Aviation, tourism and energy writer for the Business Herald

Dreamliner on world tour headed for Auckland

Airlines can choose their own seating configuration. Photo / Supplied
Airlines can choose their own seating configuration. Photo / Supplied

A fully fitted out Boeing 787 is scheduled to visit Auckland next week on the final leg of a global tour to show off the plane.

The Dreamliner is due in Auckland next Tuesday afternoon after a flight from Sydney.

Its world tour is seen as partly a sales trip for airlines that haven't bought the Dreamliner and for those that have - but have been forced to wait years for delivery - it is intended as a reminder that momentum is building in the production programme.

That schedule is still running years late after development delays and problems with outsourced production and supplies.

Boeing says after its two-day visit here, the plane will fly to Darwin before going to Uzbekistan and Morocco.

A Dreamliner did touch down in Auckland late last year but that aircraft was filled with flight test equipment in the cabin area.

The aircraft due here next week is fitted out with a business-class cabin, an overhead crew rest compartment and an economy class section with a 3-3-2 seating configuration.

When airlines order the aircraft they specify their own cabin layout.

A Boeing spokeswoman said that during the "Dream Tour" 65,000 people will go aboard the plane.

Airline officials, government representatives, Boeing staff, suppliers and journalists will be aboard during the transtasman leg of the tour.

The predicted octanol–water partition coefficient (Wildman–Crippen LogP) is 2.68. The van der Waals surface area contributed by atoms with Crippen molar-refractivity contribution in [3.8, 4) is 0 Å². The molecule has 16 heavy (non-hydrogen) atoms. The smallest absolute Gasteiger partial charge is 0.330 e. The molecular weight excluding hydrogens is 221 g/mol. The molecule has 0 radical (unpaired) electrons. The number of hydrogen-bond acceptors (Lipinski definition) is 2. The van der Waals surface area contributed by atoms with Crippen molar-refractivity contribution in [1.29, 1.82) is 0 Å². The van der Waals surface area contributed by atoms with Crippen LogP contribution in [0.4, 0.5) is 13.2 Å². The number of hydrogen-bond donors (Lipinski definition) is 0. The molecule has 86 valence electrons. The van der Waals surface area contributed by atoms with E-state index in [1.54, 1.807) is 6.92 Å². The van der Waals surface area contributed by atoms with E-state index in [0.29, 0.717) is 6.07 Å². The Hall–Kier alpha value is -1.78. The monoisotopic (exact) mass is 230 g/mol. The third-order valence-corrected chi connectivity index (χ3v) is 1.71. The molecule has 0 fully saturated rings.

The high-tech plane promises improved passenger comfort with larger, dimmable windows, bigger baggage compartments and smart lighting aimed at reducing jet lag. It offers 20 per cent more fuel efficiency compared with aircraft of a similar size.

It was to have reached the market in 2008 but the first delivery was not until last year. Launch customer All Nippon Airlines began flying passenger routes last October.

Continental Airlines has said it could be flying to New Zealand from Houston in summer, Jetstar next year and Air New Zealand in 2014 - a decade after it ordered the plane.

Air New Zealand has eight of the larger 787-9 versions of the aircraft on order and has said delays have severely hampered its long-haul growth aspirations.

Direct flights to the eastern seaboard of North America and South America will be possible as will services to India.

- NZ Herald

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